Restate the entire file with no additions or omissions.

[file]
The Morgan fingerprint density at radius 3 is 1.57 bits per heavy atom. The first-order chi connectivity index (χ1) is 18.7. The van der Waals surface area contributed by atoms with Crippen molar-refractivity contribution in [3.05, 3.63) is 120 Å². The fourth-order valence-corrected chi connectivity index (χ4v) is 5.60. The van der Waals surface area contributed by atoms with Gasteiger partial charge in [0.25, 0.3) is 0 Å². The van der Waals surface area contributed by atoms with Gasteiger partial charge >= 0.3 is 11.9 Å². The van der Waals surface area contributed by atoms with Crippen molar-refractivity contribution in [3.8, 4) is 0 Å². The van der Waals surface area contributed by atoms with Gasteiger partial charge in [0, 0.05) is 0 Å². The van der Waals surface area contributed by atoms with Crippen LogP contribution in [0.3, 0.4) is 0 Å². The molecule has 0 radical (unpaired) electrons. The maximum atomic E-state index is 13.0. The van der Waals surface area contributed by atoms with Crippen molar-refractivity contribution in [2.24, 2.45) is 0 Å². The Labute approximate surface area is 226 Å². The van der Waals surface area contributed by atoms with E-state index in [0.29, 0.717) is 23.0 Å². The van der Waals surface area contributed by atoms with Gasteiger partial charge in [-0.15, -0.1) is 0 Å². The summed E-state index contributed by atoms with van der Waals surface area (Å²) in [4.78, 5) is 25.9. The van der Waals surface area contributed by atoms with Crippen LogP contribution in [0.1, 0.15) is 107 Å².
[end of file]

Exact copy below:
The Morgan fingerprint density at radius 3 is 1.57 bits per heavy atom. The first-order chi connectivity index (χ1) is 18.7. The van der Waals surface area contributed by atoms with Crippen molar-refractivity contribution in [3.05, 3.63) is 120 Å². The fourth-order valence-corrected chi connectivity index (χ4v) is 5.60. The van der Waals surface area contributed by atoms with Gasteiger partial charge in [0.25, 0.3) is 0 Å². The van der Waals surface area contributed by atoms with Gasteiger partial charge >= 0.3 is 11.9 Å². The van der Waals surface area contributed by atoms with Crippen molar-refractivity contribution in [3.8, 4) is 0 Å². The van der Waals surface area contributed by atoms with Gasteiger partial charge in [0, 0.05) is 0 Å². The van der Waals surface area contributed by atoms with Crippen LogP contribution in [0.3, 0.4) is 0 Å². The molecule has 0 radical (unpaired) electrons. The maximum atomic E-state index is 13.0. The van der Waals surface area contributed by atoms with Crippen molar-refractivity contribution in [2.24, 2.45) is 0 Å². The Labute approximate surface area is 226 Å². The van der Waals surface area contributed by atoms with E-state index in [0.29, 0.717) is 23.0 Å². The van der Waals surface area contributed by atoms with Gasteiger partial charge in [-0.15, -0.1) is 0 Å². The summed E-state index contributed by atoms with van der Waals surface area (Å²) in [4.78, 5) is 25.9. The van der Waals surface area contributed by atoms with Crippen LogP contribution in [0.1, 0.15) is 107 Å².